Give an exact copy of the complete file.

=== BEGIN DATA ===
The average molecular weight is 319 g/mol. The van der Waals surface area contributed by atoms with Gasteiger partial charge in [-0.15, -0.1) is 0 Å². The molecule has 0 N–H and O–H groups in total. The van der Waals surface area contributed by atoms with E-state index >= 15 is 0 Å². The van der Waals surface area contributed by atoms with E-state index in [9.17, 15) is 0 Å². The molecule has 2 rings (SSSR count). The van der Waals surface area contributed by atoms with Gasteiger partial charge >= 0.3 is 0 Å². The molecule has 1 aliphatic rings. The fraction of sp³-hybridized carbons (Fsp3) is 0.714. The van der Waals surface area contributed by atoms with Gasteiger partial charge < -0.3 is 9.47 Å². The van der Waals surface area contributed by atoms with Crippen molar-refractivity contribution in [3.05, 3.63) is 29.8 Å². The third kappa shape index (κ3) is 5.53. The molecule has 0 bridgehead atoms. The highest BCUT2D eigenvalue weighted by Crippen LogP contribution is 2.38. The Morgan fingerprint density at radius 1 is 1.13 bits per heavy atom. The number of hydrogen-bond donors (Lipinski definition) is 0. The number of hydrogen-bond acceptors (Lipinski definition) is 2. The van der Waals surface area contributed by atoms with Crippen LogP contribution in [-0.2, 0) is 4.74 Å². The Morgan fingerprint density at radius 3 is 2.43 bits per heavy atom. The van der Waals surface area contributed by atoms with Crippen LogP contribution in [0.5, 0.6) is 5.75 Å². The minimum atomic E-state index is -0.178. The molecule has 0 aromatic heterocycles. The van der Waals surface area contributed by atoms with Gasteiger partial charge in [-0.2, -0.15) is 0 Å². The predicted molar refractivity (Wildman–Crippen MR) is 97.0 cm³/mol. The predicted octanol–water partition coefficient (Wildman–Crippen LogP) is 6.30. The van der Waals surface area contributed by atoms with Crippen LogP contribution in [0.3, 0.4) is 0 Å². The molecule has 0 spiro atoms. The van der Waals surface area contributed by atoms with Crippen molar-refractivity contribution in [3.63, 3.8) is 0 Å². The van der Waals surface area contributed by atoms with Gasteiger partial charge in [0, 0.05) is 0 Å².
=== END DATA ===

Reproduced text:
The average molecular weight is 319 g/mol. The van der Waals surface area contributed by atoms with Gasteiger partial charge in [-0.15, -0.1) is 0 Å². The molecule has 0 N–H and O–H groups in total. The van der Waals surface area contributed by atoms with E-state index >= 15 is 0 Å². The van der Waals surface area contributed by atoms with E-state index in [9.17, 15) is 0 Å². The molecule has 2 rings (SSSR count). The van der Waals surface area contributed by atoms with Gasteiger partial charge >= 0.3 is 0 Å². The molecule has 1 aliphatic rings. The fraction of sp³-hybridized carbons (Fsp3) is 0.714. The van der Waals surface area contributed by atoms with Gasteiger partial charge < -0.3 is 9.47 Å². The van der Waals surface area contributed by atoms with Crippen molar-refractivity contribution in [3.05, 3.63) is 29.8 Å². The third kappa shape index (κ3) is 5.53. The molecule has 0 bridgehead atoms. The highest BCUT2D eigenvalue weighted by Crippen LogP contribution is 2.38. The Morgan fingerprint density at radius 1 is 1.13 bits per heavy atom. The number of hydrogen-bond donors (Lipinski definition) is 0. The number of hydrogen-bond acceptors (Lipinski definition) is 2. The van der Waals surface area contributed by atoms with Crippen LogP contribution in [-0.2, 0) is 4.74 Å². The Morgan fingerprint density at radius 3 is 2.43 bits per heavy atom. The van der Waals surface area contributed by atoms with Crippen LogP contribution in [0.5, 0.6) is 5.75 Å². The minimum atomic E-state index is -0.178. The molecule has 0 aromatic heterocycles. The van der Waals surface area contributed by atoms with Gasteiger partial charge in [-0.2, -0.15) is 0 Å². The predicted molar refractivity (Wildman–Crippen MR) is 97.0 cm³/mol. The predicted octanol–water partition coefficient (Wildman–Crippen LogP) is 6.30. The van der Waals surface area contributed by atoms with Crippen LogP contribution in [0.3, 0.4) is 0 Å². The molecule has 0 spiro atoms. The van der Waals surface area contributed by atoms with Crippen molar-refractivity contribution in [3.63, 3.8) is 0 Å². The van der Waals surface area contributed by atoms with Gasteiger partial charge in [0, 0.05) is 0 Å².